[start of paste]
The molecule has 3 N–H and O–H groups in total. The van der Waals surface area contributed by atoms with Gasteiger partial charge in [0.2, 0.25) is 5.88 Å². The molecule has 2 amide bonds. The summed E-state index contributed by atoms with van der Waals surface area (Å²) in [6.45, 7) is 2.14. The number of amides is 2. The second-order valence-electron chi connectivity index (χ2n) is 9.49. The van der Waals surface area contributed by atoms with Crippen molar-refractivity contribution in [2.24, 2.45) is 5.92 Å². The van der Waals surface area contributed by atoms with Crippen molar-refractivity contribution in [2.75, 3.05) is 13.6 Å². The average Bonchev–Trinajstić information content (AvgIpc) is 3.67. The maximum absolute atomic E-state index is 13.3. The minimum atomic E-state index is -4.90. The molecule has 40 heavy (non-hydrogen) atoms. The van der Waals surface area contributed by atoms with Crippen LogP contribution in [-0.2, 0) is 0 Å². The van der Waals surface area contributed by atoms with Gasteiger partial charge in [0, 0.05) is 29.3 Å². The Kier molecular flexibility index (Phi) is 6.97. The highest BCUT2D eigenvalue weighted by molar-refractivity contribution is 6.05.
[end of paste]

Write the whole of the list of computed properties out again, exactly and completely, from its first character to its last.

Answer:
The molecule has 3 N–H and O–H groups in total. The van der Waals surface area contributed by atoms with Gasteiger partial charge in [0.2, 0.25) is 5.88 Å². The molecule has 2 amide bonds. The summed E-state index contributed by atoms with van der Waals surface area (Å²) in [6.45, 7) is 2.14. The number of amides is 2. The second-order valence-electron chi connectivity index (χ2n) is 9.49. The van der Waals surface area contributed by atoms with Crippen molar-refractivity contribution in [2.24, 2.45) is 5.92 Å². The van der Waals surface area contributed by atoms with Crippen molar-refractivity contribution in [2.75, 3.05) is 13.6 Å². The average Bonchev–Trinajstić information content (AvgIpc) is 3.67. The maximum absolute atomic E-state index is 13.3. The minimum atomic E-state index is -4.90. The molecule has 40 heavy (non-hydrogen) atoms. The van der Waals surface area contributed by atoms with Crippen LogP contribution in [-0.2, 0) is 0 Å². The van der Waals surface area contributed by atoms with Gasteiger partial charge in [0, 0.05) is 29.3 Å². The Kier molecular flexibility index (Phi) is 6.97. The highest BCUT2D eigenvalue weighted by molar-refractivity contribution is 6.05.